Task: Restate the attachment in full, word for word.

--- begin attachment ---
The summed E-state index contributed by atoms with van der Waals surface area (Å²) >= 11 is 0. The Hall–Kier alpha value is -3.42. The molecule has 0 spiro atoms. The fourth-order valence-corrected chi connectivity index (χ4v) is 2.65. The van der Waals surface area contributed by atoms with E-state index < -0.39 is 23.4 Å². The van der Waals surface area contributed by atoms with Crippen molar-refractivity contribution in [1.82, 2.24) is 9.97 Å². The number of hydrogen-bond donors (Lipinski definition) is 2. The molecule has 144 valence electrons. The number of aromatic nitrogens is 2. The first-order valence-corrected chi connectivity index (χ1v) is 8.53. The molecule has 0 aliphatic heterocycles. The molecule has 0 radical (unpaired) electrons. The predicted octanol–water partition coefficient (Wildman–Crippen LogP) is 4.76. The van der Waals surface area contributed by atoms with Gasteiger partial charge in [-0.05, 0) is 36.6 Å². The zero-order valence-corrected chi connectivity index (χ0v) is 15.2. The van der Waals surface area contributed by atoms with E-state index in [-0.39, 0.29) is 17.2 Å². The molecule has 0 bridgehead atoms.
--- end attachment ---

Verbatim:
The summed E-state index contributed by atoms with van der Waals surface area (Å²) >= 11 is 0. The Hall–Kier alpha value is -3.42. The molecule has 0 spiro atoms. The fourth-order valence-corrected chi connectivity index (χ4v) is 2.65. The van der Waals surface area contributed by atoms with E-state index < -0.39 is 23.4 Å². The van der Waals surface area contributed by atoms with Crippen molar-refractivity contribution in [1.82, 2.24) is 9.97 Å². The number of hydrogen-bond donors (Lipinski definition) is 2. The molecule has 144 valence electrons. The number of aromatic nitrogens is 2. The first-order valence-corrected chi connectivity index (χ1v) is 8.53. The molecule has 0 aliphatic heterocycles. The molecule has 0 radical (unpaired) electrons. The predicted octanol–water partition coefficient (Wildman–Crippen LogP) is 4.76. The van der Waals surface area contributed by atoms with Gasteiger partial charge in [-0.05, 0) is 36.6 Å². The zero-order valence-corrected chi connectivity index (χ0v) is 15.2. The van der Waals surface area contributed by atoms with E-state index in [-0.39, 0.29) is 17.2 Å². The molecule has 0 bridgehead atoms.